Growing adoption of clean diesel systems utilizing Selective Catalytic Reduction (SCR) technology is reducing emissions and increasing fuel efficiency in heavy-duty trucks and smaller vehicles, according to Diesel Technology Forum Executive Director Allen Schaeffer.
“SCR-based systems are helping manufacturers balance the competing goals of lower emissions and increased fuel efficiency. They are a ‘game-changer’ that helps ensure clean diesel power is the technology of choice for the foreseeable future,” he told 7th Integer Emissions Summit USA in Chicago. Of the 250,000 new commercial heavy-duty trucks sold in 2014, he notes, more than more than 95 percent were powered by SCR exhaust aftertreatment-equipped clean diesel power.
An increasing number of engines, vehicles and equipment are utilizing SCR, and the systems are performing as designed and helping to slash the diesel fuel costs for truckers and others using the new generation of clean diesel, Schaeffer observes, adding: “The U.S. Environmental Protection Agency and National Highway Traffic Safety Administration will issue what is already a closely-watched proposal that will establish higher fuel efficiency requirements from commercial trucks in the years ahead.”
Widely deployed in Class 8 trucks to meet sharply reduced Environmental Protection Agency emissions and particulate matter thresholds for on-highway diesel engines beginning in 2010, SCR is an advanced active emissions control technology system that injects a liquid reductant agent through a special catalyst into the exhaust stream of a diesel engine. The reductant source is usually automotive-grade urea, otherwise known as diesel exhust fluid. The DEF sets off a chemical reaction that converts nitrogen oxides (NOx) into nitrogen, water and tiny amounts of carbon dioxide, which is then expelled through the vehicle tailpipe.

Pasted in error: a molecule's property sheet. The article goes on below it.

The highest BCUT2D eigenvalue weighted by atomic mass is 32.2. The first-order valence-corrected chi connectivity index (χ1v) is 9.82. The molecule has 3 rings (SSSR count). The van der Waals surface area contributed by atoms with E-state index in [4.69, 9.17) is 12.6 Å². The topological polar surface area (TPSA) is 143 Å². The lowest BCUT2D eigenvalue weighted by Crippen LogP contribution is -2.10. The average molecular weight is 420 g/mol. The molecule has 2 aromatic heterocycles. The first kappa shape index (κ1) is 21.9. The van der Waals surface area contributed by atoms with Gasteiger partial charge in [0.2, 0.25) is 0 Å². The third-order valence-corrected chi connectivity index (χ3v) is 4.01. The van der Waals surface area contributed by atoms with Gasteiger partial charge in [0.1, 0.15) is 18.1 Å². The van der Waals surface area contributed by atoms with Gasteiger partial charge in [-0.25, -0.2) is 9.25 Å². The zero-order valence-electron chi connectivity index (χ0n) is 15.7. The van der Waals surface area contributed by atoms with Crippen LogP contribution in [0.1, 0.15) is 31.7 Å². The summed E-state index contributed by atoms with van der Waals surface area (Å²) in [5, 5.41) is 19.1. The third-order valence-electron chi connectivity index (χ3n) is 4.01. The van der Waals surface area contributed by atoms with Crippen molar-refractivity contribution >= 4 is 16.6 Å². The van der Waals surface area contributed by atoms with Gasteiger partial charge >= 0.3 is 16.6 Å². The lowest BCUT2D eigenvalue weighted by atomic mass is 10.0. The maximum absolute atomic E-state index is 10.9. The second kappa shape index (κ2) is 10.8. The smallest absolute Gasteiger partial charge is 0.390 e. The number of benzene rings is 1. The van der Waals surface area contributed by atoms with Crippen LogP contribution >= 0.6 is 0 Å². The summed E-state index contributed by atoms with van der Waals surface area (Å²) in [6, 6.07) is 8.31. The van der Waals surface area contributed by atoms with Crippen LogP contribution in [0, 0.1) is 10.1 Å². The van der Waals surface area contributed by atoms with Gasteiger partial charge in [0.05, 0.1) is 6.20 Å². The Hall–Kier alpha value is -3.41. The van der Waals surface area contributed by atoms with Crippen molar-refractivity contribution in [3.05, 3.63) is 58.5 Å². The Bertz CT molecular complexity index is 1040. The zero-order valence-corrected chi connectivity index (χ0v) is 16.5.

SCR technology is designed to permit NOx reduction reactions to take place in an oxidizing atmosphere. It is called “selective” because it reduces levels of NOx using ammonia as a reductant within a catalyst system. The chemical reaction is known as “reduction” where the DEF is the reducing agent that reacts with NOx to convert the pollutants to inert tailpipe compounds. The DEF can be rapidly broken down to produce the oxidizing ammonia in the exhaust stream. SCR technology alone can achieve NOx reductions up to 90 percent. — www.dieselforum.org